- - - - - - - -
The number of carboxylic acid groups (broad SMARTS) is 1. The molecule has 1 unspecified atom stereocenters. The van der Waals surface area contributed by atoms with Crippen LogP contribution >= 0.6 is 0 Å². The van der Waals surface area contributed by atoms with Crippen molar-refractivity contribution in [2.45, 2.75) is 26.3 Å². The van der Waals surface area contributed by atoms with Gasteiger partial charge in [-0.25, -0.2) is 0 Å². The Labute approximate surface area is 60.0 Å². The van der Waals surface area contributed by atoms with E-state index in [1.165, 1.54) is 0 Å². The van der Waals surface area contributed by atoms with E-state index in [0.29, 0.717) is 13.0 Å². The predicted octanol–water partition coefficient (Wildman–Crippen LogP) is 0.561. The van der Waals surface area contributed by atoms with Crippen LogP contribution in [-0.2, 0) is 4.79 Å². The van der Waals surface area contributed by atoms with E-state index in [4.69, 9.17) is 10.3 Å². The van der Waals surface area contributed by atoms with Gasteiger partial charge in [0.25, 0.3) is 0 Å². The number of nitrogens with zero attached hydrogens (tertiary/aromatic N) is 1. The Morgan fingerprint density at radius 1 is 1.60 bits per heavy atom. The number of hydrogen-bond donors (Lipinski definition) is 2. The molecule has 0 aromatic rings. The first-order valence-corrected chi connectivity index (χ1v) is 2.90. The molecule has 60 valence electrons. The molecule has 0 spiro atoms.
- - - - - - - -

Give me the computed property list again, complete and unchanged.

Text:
The number of carboxylic acid groups (broad SMARTS) is 1. The molecule has 1 unspecified atom stereocenters. The van der Waals surface area contributed by atoms with Crippen LogP contribution >= 0.6 is 0 Å². The van der Waals surface area contributed by atoms with Crippen molar-refractivity contribution in [2.45, 2.75) is 26.3 Å². The van der Waals surface area contributed by atoms with Gasteiger partial charge in [-0.25, -0.2) is 0 Å². The Labute approximate surface area is 60.0 Å². The van der Waals surface area contributed by atoms with E-state index in [1.165, 1.54) is 0 Å². The van der Waals surface area contributed by atoms with E-state index in [0.29, 0.717) is 13.0 Å². The predicted octanol–water partition coefficient (Wildman–Crippen LogP) is 0.561. The van der Waals surface area contributed by atoms with Crippen LogP contribution in [-0.2, 0) is 4.79 Å². The van der Waals surface area contributed by atoms with E-state index in [4.69, 9.17) is 10.3 Å². The van der Waals surface area contributed by atoms with Gasteiger partial charge in [0.25, 0.3) is 0 Å². The number of nitrogens with zero attached hydrogens (tertiary/aromatic N) is 1. The Morgan fingerprint density at radius 1 is 1.60 bits per heavy atom. The number of hydrogen-bond donors (Lipinski definition) is 2. The molecule has 0 aromatic rings. The first-order valence-corrected chi connectivity index (χ1v) is 2.90. The molecule has 60 valence electrons. The molecule has 0 spiro atoms.